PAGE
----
Not long after the United States was forced into the World War II, 23-year old First Lt. Alexander Nininger found himself alone in a Filipino foxhole.
Armed with two rifles, grenades, and a bayonet, the young soldier made his way in and out of trenches, tossing explosives and firing off rounds until he ran out of ammunition.
He succumbed to gunfire when he found himself left with only a bayonet, but his heroics managed to stave off the Japanese for months.
Weeks after his death, Nininger was awarded the first Medal of Honor of the Second World War.
The New York Times writes that in the years after his death, Nininger has been celebrated as an American hero. He’s had statues dedicated to his memory, was the focus of a Malcom Gladwell treatise on human potential, and is the namesake of an annual award at West Point.
But despite the veneration he’s received as the first recognized hero of America’s involvement in World War II, Nininger’s body was never recovered from the battlefield.
The U.S. Army lists him as ‘nonrecoverable,’ according to the Times.
Nininger’s family disagrees, saying their relative’s remains lie in Grave J-7-20 at the American Cemetery in Manila, the capital city of the Philippines.
His family, along with six families of other ‘unknown soldiers,’ are suing the Department of Defense.
They say that despite their pleas and the ready availability of technology, the department has refused to unearth J-7-20 and compare the DNA still lingering in his bones with that of potential relatives.
The Department of Defense, according to Nininger’s family and the other plaintiffs, is ‘flouting its legal duty to track down “missing persons from past conflicts or their remains after hostilities have ceased.”’
John Patterson, the 80-year old nephew of Nininger, said to The New York Times that he’s researched high and low to try giving a name to the bones he believes may have belonged to his uncle.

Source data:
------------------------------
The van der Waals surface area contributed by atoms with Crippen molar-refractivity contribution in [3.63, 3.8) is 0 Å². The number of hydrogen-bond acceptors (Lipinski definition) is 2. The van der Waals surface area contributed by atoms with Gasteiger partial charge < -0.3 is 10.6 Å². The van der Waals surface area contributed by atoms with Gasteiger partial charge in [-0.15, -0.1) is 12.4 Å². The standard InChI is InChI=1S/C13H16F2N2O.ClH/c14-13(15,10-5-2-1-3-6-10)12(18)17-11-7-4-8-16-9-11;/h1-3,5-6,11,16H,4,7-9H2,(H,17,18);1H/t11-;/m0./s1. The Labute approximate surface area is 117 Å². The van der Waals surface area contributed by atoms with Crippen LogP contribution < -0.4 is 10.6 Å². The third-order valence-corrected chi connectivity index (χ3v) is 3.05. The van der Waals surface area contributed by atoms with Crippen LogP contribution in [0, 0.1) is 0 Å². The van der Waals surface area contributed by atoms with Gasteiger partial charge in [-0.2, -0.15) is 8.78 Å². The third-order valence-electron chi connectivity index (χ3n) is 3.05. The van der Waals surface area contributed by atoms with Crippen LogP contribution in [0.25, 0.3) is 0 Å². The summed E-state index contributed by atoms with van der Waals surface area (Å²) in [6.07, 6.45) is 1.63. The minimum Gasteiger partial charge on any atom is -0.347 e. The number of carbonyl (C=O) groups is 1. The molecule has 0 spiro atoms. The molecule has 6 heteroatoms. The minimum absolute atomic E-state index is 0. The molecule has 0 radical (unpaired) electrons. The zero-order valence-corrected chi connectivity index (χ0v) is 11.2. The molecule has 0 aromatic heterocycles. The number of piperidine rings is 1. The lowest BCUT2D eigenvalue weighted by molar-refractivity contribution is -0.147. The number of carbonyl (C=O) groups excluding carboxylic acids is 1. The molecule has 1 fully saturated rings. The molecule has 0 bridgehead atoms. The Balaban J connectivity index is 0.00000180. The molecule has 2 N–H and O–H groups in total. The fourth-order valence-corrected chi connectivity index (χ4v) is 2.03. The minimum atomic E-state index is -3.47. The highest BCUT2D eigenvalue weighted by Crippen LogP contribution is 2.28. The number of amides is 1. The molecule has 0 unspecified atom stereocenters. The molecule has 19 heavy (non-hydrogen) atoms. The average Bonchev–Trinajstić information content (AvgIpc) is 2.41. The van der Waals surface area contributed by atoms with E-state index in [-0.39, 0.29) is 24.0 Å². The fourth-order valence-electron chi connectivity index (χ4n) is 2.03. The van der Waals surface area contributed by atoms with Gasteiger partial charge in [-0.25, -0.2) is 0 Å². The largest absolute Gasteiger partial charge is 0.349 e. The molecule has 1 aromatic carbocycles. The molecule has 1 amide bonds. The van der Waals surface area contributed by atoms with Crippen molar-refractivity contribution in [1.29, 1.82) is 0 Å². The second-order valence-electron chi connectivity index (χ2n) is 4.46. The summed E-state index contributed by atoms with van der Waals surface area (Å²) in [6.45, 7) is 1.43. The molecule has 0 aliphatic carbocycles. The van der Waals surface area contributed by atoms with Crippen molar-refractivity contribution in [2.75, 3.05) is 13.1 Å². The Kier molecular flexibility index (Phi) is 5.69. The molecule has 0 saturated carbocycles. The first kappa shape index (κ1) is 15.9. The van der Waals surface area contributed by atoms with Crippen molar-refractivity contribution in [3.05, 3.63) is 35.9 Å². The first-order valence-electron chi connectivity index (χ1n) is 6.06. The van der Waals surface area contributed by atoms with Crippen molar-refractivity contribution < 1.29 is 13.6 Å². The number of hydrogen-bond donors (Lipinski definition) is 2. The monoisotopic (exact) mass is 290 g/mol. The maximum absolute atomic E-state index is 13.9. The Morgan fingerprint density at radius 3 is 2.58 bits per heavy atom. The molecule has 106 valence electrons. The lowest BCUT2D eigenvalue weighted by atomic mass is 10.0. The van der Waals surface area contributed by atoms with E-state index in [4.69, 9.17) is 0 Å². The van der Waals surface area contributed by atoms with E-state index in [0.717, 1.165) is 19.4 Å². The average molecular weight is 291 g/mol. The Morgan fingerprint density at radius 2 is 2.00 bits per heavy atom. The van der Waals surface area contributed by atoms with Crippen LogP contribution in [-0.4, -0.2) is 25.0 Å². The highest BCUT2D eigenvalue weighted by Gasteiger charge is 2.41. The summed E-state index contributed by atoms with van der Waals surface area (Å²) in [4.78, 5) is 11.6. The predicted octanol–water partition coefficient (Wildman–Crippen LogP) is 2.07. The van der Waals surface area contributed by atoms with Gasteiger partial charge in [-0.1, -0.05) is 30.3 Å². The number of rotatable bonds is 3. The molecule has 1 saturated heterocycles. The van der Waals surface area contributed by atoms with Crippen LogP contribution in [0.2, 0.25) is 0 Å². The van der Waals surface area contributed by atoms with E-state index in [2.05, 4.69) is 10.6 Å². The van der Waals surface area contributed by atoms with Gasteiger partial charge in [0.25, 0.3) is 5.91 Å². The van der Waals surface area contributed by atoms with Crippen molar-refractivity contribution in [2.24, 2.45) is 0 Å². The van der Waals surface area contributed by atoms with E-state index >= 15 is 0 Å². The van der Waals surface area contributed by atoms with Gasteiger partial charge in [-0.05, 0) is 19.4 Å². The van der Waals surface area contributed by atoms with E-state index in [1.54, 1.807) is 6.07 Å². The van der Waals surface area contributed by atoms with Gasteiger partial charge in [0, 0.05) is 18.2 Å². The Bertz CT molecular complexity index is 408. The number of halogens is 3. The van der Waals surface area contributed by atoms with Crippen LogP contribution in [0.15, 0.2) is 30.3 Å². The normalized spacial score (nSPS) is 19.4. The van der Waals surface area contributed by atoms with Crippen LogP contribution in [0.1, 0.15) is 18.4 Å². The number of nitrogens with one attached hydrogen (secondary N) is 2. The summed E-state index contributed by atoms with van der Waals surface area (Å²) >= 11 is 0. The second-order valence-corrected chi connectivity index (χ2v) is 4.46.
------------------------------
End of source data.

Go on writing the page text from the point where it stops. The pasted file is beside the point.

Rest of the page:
“It seems like the least we could do,” he said, speaking in an interview from his home in North Kingston, RI. “He was a real hero who sacrificed himself.”
The Times says the ‘target’ of the suit is Defense POW/M.I.A. Account Agency, which is overseen by the Pentagon and ‘tasked with accounting for the roughly 45,000 recoverable lost service members dating back to World war II.’
Although the office has a budget of $115 million per year, its recovery effort has reunited the remains of soldiers with their loved ones, on average, only 90 times per year for the past five.
Patterson says he spent the time and money to find the resting site of Alexander Nininger, speaking to survivors and eyewitnesses who told him approximately where the soldier was buried.
He traveled to a churchyard in Manila which matched the description contacts had given him before finding the grave of the unidentified man buried in J-7-20.
While anthropologists the New York Times contacted said that opening the coffins of unknown soldiers doesn’t always lead to answers, Patterson has tried, time and time again, to convince the Department of Defense to take a chance. From 1993 through 2015, Nininger’s nephew applied and was denied the opportunity to try identifying the possible remains of his uncle. His request to get information on an appeals process went unanswered.
Unwilling to admit defeat, Patterson hopes that litigation will compel the Department of Defense to investigate J-7-20, as well as the graves of hundreds of other unknown soldiers.
“Once again maybe he can lead,” said Patterson. “This time from the grave.”